I hope your summer is going well! This month, I offer up a few rambling comments and observations in the middle of a scorching July week in Indiana…
We welcomed Marcos Fernandez as our new Associate Dean and Director of Academic Programs on July 1 (more on Marcos below). I am very, very excited to bring this seasoned academic leader to our College. His experiences as Associate Dean for Undergraduate Programs at Penn State and at Louisiana State University will help us move an outstanding undergraduate program to new places. Welcome Marcos! And, a very special thank-you to John Graveel, who did such a terrific job of leading the Office of Academic Programs while we were searching for our new Associate Dean!
I’m constantly amused by comments I hear from folks off campus who think summer is a quiet time around the College. So far this summer, we have had the State FFA convention on campus; nearly 600 kids were here for 4-H Roundup and another 500 participated in 4-H Science Workshops; and around 50 students are attending the Hoosier Agribusiness Science Academy (HASA) Summer Institute. Then there are the county fairs; new students here to register for Fall 2011; study abroad trips to France, Taiwan and Honduras; our faculty have been traveling all over the world; 164 research proposals were submitted in May and June alone; and so on. Lots and lots of high impact activity in our “slow” time!
Our College leadership spent the first part of the summer moving plans for 2011-12 forward. We have some exciting initiatives/activities on the plate for next year, including ten new faculty searches; an increased focus on supporting our faculty and staff in generating grant funds; implementing the Extension strategic initiatives; moving forward with the launch of the bioinformatics center; and work to continue to enhance the climate of excellence and respect in our College. More on all this later.
I recently reviewed a study from the Center for Food Integrity that focused on how and where ‘early adopters’ use on-line information to answer their questions about food-related issues. University research was the highest-ranked source of useful information for the topics ‘food safety’, ‘humane treatment of animals raised for food’, and ‘environmental sustainability in farming’. For the topic of ‘food nutrition’, university research was ranked third behind opinions of physicians and of dieticians (celebrity chefs did not fare so well, ending up last on the 10 source list, which is comforting!). It is not an overstatement to say that the questions and issues facing our food system have never been more complex, and the work of our faculty, staff and students, and the communications professionals who help make our work accessible to the public, all play a fundamental role in addressing these questions and issues.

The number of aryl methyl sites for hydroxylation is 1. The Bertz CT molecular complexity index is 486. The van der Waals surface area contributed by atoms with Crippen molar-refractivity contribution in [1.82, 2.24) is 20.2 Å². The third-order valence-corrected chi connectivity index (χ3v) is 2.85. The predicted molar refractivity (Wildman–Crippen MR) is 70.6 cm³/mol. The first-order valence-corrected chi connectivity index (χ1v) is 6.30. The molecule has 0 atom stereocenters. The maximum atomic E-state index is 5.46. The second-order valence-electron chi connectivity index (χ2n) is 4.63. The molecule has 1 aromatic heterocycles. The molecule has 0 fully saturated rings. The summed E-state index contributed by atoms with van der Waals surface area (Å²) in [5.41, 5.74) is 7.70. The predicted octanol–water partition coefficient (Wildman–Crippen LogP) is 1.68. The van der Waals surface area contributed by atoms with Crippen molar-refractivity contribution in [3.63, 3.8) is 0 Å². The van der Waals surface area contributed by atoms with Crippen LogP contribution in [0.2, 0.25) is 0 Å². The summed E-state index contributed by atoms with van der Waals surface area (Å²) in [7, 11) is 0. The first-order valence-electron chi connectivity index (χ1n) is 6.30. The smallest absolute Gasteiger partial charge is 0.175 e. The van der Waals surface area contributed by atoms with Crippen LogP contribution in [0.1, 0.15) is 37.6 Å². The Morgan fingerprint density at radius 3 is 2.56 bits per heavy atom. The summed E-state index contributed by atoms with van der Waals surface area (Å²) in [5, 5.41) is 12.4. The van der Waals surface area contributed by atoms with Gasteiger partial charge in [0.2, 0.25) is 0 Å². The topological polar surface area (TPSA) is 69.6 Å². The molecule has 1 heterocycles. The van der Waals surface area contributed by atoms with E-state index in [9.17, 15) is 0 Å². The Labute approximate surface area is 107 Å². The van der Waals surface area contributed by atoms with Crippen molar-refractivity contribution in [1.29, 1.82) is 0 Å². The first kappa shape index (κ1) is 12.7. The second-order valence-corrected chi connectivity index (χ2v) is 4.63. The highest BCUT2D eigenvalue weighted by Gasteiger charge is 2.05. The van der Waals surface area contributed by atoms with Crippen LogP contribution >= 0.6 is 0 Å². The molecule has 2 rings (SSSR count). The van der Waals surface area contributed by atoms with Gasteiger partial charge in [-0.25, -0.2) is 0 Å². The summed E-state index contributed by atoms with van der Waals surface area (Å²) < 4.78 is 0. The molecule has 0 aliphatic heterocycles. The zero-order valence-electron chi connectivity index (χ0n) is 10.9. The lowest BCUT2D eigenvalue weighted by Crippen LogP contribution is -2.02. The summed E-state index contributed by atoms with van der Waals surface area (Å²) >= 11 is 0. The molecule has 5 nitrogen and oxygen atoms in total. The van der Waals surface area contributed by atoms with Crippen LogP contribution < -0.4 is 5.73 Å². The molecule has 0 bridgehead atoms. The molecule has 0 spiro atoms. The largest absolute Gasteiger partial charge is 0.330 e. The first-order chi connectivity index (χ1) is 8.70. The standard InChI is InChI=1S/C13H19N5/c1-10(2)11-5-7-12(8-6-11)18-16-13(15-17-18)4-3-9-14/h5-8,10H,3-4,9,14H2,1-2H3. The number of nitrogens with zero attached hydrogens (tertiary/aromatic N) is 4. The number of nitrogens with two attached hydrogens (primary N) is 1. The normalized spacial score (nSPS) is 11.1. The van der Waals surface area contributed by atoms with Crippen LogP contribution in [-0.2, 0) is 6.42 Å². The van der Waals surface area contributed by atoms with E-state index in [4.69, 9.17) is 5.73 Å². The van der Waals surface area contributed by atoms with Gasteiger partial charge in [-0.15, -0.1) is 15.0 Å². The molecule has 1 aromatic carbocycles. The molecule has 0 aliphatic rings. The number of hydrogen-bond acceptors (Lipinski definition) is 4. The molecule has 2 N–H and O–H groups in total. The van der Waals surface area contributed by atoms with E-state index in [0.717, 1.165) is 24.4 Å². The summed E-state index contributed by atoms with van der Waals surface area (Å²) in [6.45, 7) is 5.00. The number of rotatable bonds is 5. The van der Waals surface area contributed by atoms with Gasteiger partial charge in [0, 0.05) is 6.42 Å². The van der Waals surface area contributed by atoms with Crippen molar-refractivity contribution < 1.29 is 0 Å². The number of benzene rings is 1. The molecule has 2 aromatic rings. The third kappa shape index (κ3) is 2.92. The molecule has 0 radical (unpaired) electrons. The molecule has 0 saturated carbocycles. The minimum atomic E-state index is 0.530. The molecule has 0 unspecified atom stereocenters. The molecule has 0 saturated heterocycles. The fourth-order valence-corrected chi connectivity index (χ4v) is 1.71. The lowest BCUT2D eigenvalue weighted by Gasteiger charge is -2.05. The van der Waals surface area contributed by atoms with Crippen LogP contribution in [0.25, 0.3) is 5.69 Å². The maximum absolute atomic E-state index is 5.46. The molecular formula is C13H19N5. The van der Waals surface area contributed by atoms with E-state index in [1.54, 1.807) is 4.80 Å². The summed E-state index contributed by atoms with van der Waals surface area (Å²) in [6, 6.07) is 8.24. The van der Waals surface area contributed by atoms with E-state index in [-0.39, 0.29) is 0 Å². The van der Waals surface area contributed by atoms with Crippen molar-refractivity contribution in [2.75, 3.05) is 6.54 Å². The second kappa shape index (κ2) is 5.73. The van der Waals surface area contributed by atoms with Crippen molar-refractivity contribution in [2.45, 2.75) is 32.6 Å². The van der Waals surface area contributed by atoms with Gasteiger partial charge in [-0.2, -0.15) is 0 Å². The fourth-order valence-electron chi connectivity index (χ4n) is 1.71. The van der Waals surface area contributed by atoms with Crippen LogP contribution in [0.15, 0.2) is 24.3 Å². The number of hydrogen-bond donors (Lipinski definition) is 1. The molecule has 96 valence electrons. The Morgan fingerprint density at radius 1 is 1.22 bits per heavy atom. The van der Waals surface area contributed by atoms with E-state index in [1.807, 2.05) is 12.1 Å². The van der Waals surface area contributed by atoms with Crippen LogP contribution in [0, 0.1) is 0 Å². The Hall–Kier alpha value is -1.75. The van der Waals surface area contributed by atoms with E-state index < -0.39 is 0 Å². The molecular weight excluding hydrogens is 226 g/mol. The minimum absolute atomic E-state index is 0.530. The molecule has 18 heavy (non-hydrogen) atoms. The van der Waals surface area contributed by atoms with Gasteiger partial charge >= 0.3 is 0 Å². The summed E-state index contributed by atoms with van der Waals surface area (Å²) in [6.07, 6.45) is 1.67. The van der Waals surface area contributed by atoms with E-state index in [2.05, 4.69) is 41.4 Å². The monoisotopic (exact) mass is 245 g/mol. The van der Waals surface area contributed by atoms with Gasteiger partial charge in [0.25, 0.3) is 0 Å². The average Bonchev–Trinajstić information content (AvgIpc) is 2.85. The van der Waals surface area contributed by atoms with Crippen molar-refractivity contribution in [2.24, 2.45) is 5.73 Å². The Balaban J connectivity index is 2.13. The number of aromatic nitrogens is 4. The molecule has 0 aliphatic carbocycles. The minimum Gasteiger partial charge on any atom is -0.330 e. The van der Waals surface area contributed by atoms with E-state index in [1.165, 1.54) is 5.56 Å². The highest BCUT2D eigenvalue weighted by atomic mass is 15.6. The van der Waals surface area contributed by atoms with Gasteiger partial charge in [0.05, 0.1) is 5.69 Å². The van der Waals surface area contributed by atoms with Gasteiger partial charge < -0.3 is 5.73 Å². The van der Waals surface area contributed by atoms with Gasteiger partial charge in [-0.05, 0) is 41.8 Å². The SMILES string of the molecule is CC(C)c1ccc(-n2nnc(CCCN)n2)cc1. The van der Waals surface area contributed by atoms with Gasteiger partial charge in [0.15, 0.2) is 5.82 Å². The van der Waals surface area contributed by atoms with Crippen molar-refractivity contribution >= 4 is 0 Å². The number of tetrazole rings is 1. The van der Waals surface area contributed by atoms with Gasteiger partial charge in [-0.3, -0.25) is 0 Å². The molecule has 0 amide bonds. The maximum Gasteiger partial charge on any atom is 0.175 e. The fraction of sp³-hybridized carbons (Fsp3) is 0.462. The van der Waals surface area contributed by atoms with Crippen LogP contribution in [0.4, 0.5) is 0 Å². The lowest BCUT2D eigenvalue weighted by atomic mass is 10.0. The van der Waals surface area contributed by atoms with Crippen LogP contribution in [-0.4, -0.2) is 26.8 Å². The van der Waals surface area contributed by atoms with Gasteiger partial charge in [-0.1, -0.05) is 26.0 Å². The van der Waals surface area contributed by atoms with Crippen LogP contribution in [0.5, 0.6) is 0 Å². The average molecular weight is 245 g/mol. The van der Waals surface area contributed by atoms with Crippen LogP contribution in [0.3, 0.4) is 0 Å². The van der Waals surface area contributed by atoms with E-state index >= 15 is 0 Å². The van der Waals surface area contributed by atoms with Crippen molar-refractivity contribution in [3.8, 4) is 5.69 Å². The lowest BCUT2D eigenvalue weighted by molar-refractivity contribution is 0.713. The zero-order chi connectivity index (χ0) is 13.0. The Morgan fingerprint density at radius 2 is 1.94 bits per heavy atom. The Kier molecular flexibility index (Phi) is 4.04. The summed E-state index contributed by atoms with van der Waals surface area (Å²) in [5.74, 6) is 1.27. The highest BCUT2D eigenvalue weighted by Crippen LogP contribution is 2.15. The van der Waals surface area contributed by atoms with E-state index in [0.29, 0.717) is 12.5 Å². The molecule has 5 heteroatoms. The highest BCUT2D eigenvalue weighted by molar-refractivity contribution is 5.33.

I just received the final figures for our sponsored program activity in fiscal 2011. Our faculty, staff, and students generated a total of $80.3 million in awards, more than $20 million higher than fiscal 2010 and the highest annual figure ever for our College. More than 1,200 projects were funded, up 137 from last year. My congratulations to every individual in the College who had a hand in this terrific year.
Maybe I should knock on virtual wood, but our College leadership team is now complete for the first time since I was named Dean two-and-a-half years ago. This group is terrific and I am really looking forward to the coming academic year. As you know, this will be the final year at Purdue for President France Córdova. She has a very aggressive agenda this year, and I am confident we will play an active role in helping deliver on that agenda.
I hope you enjoy these remaining weeks of summer and find some time to get away with family and friends.
All the best,
Purdue Agriculture welcomes new Associate Dean and Director of OAP
The College of Agriculture is delighted to welcome Dr. Marcos Fernandez, who began his duties as Associate Dean and Director of Academic Programs on July 1. Dr. Fernandez came to Purdue from Penn State University's College of Agricultural Sciences, where he was professor and associate dean. Before his work at Penn State, he was a member of the faculty at Louisiana State University’s Department of Animal Sciences; assistant research professor at Langston University in Oklahoma; and a research and teaching assistant at North Carolina State University and the University of Tennessee.
Dr. Fernandez’ research has focused on metabolism and nutrition in livestock species, including cattle, sheep and goats. He has taught several introductory and advanced agriculture and animal science courses and has been recognized with numerous teaching awards and honors. He has been active in many professional organizations, university committees and governmental panels. Dr. Fernandez received a bachelor’s degree in agriculture from Illinois State University in 1980, a master’s degree in animal science from Tennessee in 1983 and a doctorate in animal science from North Carolina State in 1987.